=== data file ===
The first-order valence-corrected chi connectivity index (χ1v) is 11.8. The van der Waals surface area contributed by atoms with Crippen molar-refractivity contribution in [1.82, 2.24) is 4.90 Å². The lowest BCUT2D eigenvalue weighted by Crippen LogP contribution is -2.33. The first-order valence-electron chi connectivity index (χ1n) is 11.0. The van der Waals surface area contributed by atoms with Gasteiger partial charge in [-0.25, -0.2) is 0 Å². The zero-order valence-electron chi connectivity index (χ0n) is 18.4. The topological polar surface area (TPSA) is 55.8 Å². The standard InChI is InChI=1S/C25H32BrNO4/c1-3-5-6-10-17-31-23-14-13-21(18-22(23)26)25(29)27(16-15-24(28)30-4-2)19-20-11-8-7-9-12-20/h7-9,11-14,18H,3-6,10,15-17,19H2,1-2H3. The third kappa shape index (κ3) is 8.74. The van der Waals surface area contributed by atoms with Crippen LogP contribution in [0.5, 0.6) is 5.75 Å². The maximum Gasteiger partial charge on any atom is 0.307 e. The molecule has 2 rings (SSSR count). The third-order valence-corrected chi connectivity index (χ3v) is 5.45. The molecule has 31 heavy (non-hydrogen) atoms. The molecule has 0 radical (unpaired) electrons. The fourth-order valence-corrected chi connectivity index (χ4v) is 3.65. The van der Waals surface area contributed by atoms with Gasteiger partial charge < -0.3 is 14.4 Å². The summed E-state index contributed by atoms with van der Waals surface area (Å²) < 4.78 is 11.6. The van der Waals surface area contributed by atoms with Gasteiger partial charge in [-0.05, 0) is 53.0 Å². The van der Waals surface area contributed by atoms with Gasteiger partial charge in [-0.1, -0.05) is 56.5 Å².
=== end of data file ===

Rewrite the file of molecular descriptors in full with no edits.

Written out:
The first-order valence-corrected chi connectivity index (χ1v) is 11.8. The van der Waals surface area contributed by atoms with Crippen molar-refractivity contribution in [1.82, 2.24) is 4.90 Å². The lowest BCUT2D eigenvalue weighted by Crippen LogP contribution is -2.33. The first-order valence-electron chi connectivity index (χ1n) is 11.0. The van der Waals surface area contributed by atoms with Gasteiger partial charge in [-0.25, -0.2) is 0 Å². The zero-order valence-electron chi connectivity index (χ0n) is 18.4. The topological polar surface area (TPSA) is 55.8 Å². The standard InChI is InChI=1S/C25H32BrNO4/c1-3-5-6-10-17-31-23-14-13-21(18-22(23)26)25(29)27(16-15-24(28)30-4-2)19-20-11-8-7-9-12-20/h7-9,11-14,18H,3-6,10,15-17,19H2,1-2H3. The third kappa shape index (κ3) is 8.74. The van der Waals surface area contributed by atoms with Crippen LogP contribution in [0.5, 0.6) is 5.75 Å². The maximum Gasteiger partial charge on any atom is 0.307 e. The molecule has 2 rings (SSSR count). The third-order valence-corrected chi connectivity index (χ3v) is 5.45. The molecule has 31 heavy (non-hydrogen) atoms. The molecule has 0 radical (unpaired) electrons. The fourth-order valence-corrected chi connectivity index (χ4v) is 3.65. The van der Waals surface area contributed by atoms with Gasteiger partial charge < -0.3 is 14.4 Å². The summed E-state index contributed by atoms with van der Waals surface area (Å²) < 4.78 is 11.6. The van der Waals surface area contributed by atoms with Gasteiger partial charge in [-0.05, 0) is 53.0 Å². The van der Waals surface area contributed by atoms with Gasteiger partial charge in [-0.1, -0.05) is 56.5 Å².